I was using muzzleloaders as an example and not 5.56x45mm NATO round. A .68 cal paintball or even a .50 cal paintball has more in common with a muzzleloader than a 5.56x45mm NATO round. I made no generalizations.

Also typically your slower projectiles have a slower(not steeper or faster) twist rate. A simple comparison of muzzleloader velocities to your 5.56x45mm velocity and a comparison of twist rates will show that.

Diameter is the largest constant key factor in rifle twist rates. This can easily be found by comparing the various calibers around the world with their twist rates.

As for the low density, that is pretty much the only part of your argument that I can't dispute with hard data.

Ragnarok wrote:You can't apply the ideal rifling rate of a specific lead ball (and there is only one size of lead ball for which 1:66 is the ideal rate), and apply it to a very slow, very light paintball.
That's roughly the same as saying the ideal engine size for a city run-about car is around 1 litre, so you should put 1 litre engines in all muscle cars too.


Actually .50 cal and .54 cal show close enough accuracy in a 1:66 twist to call it ideal, .58 tends to fly a little. I actually have several chamberings with the 1:66 twist.

I only compare dump trucks to dump trucks. Doesn't matter if it's a Hino, a Mac, or a Peterbuilt. :wink:
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Unread postAuthor: Ragnarok » Thu May 01, 2008 7:31 pm

bluerussetboy wrote:Typically your slower projectiles have a slower(not steeper or faster) twist rate. A simple comparison of muzzleloader velocities to your 5.56x45mm velocity and a comparison of twist rates will show that.

Then why would the greenhill formula have a term that lengthens the twist the fast the projectile goes?

3.5 * sqrt(Velocity) * Diameter<sup>2</sup>/ Length * SQRT(Density/10.9) = inches per turn.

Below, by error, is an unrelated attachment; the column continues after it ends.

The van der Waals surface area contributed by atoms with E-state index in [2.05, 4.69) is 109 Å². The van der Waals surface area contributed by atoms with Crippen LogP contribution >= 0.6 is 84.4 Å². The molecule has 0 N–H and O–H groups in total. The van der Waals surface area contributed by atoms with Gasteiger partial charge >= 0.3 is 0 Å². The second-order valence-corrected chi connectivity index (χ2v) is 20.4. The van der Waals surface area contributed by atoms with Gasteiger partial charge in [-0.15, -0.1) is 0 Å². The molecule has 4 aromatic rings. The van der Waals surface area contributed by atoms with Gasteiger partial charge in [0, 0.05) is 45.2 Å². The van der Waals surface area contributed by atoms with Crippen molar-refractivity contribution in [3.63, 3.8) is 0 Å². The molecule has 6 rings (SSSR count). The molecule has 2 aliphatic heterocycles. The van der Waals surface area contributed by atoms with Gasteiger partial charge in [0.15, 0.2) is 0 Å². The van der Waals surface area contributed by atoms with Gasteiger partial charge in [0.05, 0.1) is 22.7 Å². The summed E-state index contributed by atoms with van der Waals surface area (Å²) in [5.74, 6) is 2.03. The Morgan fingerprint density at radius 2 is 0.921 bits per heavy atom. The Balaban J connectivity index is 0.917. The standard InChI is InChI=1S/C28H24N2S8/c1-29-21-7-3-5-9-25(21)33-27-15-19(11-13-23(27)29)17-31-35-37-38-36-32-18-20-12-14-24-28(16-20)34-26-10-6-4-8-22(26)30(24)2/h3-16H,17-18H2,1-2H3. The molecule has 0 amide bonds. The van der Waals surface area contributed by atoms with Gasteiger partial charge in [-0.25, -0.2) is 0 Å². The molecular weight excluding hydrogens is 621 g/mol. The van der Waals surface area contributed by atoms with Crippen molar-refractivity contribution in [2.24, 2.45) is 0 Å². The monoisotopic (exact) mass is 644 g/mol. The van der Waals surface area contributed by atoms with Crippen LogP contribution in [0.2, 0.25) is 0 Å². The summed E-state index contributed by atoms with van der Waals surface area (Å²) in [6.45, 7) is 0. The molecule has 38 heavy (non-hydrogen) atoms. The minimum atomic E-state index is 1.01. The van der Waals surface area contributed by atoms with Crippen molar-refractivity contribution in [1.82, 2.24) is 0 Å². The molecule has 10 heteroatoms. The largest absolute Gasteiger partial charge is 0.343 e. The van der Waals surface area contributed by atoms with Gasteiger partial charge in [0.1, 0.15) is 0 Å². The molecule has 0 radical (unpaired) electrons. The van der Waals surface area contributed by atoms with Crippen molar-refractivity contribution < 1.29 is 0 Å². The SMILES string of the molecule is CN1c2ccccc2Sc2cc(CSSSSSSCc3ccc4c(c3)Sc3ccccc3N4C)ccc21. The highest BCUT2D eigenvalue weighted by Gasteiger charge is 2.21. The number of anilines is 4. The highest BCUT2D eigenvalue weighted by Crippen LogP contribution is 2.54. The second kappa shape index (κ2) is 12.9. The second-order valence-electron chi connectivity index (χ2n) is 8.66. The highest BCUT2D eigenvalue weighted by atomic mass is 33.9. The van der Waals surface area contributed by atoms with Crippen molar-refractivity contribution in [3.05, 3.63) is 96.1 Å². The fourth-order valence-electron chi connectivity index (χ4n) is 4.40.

As you can see, the faster the projectile, the longer the rifling is.

As for the low density, that is pretty much the only part of your argument that I can't dispute with hard data.

And it's an important one. Where lead has a density of 11.3 g/cubic cm, a paintball is only around a ninth of that density.
All else aside, feeding that into the greenhill formula makes the rifling three times tighter (as it is related to the square root of the density).

Actually .50 cal and .54 cal show close enough accuracy in a 1:66 twist to call it ideal, .58 tends to fly a little. I actually have several chamberings with the 1:66 twist.

Ideal rifling is a bit of a tricky one. Theoretically, ideal is the slowest possible rate at which an acceptable stability is reached.
Steeper than that will slow the projectile, add a whole load of other problems, and more than that, when the projectile slows from drag, the slower spin will help maintain stability.

So you can't really use the word ideal, but I see the point.

I of course, am not an expert on your average muzzleloader, having only ever fired .22 LR, Nato 5.56mm and 12 gauge - and that's three more varieties than most Brits.
For those reasons, I shall take your word on the performance of the rifling in the muzzle loaders. That doesn't however mean that the results have to translate to paintballs.

I only compare dump trucks to dump trucks. Doesn't matter if it's a Hino, a Mac, or a Peterbuilt. :wink: